Have you ever wondered about the role of the Windows Hosts file on your computer? It’s a simple text file that can override IP addresses, helping you block domains or access development websites. Imagine the possibilities – from improved privacy to efficient web development. Get familiar with your Hosts file and experience its benefits.
Another way to think of the hosts file is as an address translator and redirector. If you went to New York City and asked to go to the New York Times Company, someone would translate your request into 229 West 43rd Street. A similar process happens on the web. Your web browser first checks your hosts file to see if it has any IP addresses for nytimes.com. If your hosts file has an entry, it is used. Otherwise, a domain name server is queried to get the IP address.
The Benefit of Hosts File
One benefit of using the hosts file is precedence. Most operating systems access this file first because it’s loaded into the computer’s memory at startup. There are some exceptions, such as people who use proxy servers.
When various Internet advertisements became invasive, some people used the hosts file to bypass the ad servers. People would add an entry to their hosts file that redirected an ad server away from the intended destination. Today, people use ad blockers.
And while the file has benefits, it can also be abused. Malware or hackers could use the same logic to redirect a domain to one of their choosing. For example, they might redirect your bank’s web to a fake domain that looks like your bank’s site. Perhaps the only difference is that the URL looks slightly different under scrutiny.
Hosts File Example
A more common use these days is for local web development. For example, I have a local instance of this website on my PC for testing. To display the website in my browser, I would add a line to my hosts file like the one below.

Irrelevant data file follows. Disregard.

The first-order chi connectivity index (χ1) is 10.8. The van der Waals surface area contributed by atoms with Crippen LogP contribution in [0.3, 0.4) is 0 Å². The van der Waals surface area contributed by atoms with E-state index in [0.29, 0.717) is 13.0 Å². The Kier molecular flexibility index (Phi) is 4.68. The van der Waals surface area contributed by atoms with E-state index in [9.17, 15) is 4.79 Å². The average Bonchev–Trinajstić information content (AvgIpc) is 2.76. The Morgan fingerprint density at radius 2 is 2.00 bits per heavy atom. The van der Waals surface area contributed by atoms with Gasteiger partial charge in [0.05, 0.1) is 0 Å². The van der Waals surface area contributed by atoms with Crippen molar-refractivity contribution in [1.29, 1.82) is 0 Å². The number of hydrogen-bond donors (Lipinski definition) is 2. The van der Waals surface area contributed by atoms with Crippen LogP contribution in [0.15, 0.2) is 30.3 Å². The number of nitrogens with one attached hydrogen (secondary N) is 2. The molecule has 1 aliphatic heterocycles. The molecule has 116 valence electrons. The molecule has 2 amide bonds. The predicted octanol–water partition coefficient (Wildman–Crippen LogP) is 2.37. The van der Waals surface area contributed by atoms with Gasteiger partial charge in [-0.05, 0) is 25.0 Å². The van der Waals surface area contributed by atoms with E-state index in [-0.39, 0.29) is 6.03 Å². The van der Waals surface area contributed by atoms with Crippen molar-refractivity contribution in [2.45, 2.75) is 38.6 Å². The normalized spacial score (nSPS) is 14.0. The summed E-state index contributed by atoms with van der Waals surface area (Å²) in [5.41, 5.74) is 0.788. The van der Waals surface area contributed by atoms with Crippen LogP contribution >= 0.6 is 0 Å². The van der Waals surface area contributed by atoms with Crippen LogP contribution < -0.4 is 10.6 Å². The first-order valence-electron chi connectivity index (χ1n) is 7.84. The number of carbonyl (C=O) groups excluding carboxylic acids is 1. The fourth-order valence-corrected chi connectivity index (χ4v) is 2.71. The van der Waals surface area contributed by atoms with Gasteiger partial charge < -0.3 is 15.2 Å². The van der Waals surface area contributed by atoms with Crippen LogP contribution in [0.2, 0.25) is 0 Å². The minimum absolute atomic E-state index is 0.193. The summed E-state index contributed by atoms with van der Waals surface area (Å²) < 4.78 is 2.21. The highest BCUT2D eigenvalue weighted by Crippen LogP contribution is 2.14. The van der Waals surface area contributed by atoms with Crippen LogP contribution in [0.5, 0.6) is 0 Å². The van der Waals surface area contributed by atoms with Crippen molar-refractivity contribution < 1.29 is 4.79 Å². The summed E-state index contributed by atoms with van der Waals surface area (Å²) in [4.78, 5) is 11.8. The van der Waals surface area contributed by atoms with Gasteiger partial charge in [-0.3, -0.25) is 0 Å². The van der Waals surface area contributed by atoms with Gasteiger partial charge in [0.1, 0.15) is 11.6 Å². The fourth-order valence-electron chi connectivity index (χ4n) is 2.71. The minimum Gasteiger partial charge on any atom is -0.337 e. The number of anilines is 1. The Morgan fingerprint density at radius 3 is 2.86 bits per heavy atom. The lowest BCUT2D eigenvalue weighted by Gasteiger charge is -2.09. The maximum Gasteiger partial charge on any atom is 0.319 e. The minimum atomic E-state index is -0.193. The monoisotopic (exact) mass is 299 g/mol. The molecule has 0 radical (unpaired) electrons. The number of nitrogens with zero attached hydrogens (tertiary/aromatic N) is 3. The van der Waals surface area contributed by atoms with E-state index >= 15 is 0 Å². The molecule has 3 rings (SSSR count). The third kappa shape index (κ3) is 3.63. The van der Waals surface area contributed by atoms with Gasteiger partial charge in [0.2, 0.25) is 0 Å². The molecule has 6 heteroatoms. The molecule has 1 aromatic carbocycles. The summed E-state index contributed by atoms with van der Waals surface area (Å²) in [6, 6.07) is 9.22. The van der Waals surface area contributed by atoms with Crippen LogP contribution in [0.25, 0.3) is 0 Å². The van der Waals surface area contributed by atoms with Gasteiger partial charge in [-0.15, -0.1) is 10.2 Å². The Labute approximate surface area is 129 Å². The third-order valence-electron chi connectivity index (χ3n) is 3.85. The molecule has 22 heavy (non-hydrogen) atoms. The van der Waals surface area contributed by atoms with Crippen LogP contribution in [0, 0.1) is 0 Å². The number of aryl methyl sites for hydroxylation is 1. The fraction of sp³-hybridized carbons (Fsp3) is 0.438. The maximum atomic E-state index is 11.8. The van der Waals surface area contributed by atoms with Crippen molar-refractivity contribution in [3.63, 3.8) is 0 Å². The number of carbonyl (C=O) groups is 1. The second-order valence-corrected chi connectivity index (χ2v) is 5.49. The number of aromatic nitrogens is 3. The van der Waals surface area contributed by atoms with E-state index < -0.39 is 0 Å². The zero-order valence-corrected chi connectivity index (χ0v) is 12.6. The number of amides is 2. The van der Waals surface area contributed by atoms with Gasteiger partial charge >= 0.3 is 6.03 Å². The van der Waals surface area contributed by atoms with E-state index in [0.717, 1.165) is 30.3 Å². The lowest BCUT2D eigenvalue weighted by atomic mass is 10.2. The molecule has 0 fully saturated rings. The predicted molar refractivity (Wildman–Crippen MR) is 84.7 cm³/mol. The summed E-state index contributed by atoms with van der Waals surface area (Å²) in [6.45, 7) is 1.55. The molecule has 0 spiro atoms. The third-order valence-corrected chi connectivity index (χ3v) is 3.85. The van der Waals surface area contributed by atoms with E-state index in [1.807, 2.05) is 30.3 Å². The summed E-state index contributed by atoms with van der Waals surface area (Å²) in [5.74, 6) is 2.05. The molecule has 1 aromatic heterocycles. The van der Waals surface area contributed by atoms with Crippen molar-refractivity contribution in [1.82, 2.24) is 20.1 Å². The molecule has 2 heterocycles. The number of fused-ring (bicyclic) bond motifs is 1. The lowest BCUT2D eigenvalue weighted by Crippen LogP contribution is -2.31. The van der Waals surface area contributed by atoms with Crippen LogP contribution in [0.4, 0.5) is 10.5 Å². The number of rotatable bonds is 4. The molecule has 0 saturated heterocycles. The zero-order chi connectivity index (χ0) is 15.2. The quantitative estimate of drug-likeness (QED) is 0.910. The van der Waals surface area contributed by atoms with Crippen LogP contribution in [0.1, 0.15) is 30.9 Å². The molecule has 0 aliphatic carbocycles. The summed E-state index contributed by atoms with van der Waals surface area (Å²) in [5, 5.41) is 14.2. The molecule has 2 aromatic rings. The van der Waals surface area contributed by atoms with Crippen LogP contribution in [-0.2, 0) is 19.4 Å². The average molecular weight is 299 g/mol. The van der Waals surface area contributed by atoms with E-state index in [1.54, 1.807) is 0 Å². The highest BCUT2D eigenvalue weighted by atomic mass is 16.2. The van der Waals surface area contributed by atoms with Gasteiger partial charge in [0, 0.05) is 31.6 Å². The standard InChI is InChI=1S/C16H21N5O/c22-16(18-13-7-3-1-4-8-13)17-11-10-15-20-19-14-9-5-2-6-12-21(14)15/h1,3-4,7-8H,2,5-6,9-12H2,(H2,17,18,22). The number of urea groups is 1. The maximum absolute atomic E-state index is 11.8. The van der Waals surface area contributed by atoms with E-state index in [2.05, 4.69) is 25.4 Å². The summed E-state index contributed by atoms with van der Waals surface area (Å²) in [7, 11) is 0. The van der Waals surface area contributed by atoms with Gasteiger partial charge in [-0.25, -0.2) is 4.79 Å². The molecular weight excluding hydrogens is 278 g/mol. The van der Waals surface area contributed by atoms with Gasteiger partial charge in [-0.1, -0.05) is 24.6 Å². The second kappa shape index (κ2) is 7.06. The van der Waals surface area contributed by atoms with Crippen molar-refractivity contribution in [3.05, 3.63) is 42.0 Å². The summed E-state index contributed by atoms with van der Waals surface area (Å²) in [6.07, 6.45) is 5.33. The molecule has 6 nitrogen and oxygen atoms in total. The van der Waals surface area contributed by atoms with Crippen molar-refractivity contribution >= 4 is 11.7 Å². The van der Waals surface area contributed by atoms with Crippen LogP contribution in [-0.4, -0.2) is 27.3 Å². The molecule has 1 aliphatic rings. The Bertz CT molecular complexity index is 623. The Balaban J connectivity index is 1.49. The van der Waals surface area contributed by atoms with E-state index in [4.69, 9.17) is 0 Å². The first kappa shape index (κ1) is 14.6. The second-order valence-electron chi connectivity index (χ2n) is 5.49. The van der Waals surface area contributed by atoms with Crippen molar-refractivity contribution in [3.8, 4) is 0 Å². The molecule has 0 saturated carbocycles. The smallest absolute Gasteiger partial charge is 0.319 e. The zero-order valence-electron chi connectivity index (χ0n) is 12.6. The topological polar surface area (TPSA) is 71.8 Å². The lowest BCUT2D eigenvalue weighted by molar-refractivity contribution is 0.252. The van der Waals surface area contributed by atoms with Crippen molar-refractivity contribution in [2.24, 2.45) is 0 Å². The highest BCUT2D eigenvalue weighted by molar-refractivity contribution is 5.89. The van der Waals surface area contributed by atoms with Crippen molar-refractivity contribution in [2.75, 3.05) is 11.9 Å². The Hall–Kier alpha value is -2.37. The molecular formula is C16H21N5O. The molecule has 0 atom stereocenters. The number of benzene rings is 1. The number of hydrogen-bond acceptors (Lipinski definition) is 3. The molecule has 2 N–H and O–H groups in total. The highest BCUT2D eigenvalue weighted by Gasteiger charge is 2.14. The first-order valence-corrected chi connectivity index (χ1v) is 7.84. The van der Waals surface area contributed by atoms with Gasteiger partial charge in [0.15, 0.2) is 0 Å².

When I type the test domain name, www.timeatlas.local, into my web browser, the system first looks in the hosts file and finds the entry 127.0.0.1. This IP address is a universal address assigned to your PC’s local host. So, rather than going out to the web, the request would stop at my PC. In this case, timeatlas.local doesn’t exist on the internet.
Hosts File Location
The good news is you control the hosts file provided you have admin access to your PC. You can add, edit, or delete entries using a text editor. However, there may be security issues that deny you access. Microsoft support has provided a knowledge base article on modifying the hosts or lmhosts file.
It’s probably worth 5 minutes to review the file if you ever need to edit the hosts file. The hardest part is probably finding the file, and it is not just limited to the Windows operating system. Each operating system (OS) locates the file a bit differently.
- Microsoft Windows:
- Mac OS X:
How to Use Hosts File to Block Domains
You might want to modify your hosts file for other reasons besides local development. For example, if you don’t want people to access sites and don’t have a router or software that blocks domains.
For example, if I wanted to block access to Amazon, I could add this line to my Hosts file.
127.0.0.1 www.amazon.com #Block Amazon
In this instance, I’m telling the computer to assign the IP address 127.0.0.1 for Amazon. The # sign represents a comment line.
If someone uses that computer and types www.amazon.com in the address bar, they would get an error message. The text varies based on which browser you use.
Plenty of articles and resources exist if you want to find more host files. Some people have compiled lists that you can download. Others have programs that make editing the file easier. I find many of these lists are cumbersome to maintain, and don’t use them. And if you do decide to change your hosts file, please remember to make a backup first.
Troubleshooting Windows Host File
Sometimes after making changes to the file, you get unexpected results. For example, I got the site instead of getting blocked when I typed the Amazon URL. Here are some common reasons.
- You are using a proxy, and it may be taking precedence. You can find this out by going to your Network & Internet settings.
- You need to clear your DNS cache. Go to your Windows Command and type ipconfig / flushdns
- You have a # symbol at the beginning of the line.
- The file won’t save because you don’t have Admin permissions. Try running your editor app as an Administrator.
- You made a typo when adding the line such as omitting the space between the IP address and domain.
- You saved the file in a different format. It needs to be a text file with no file extension.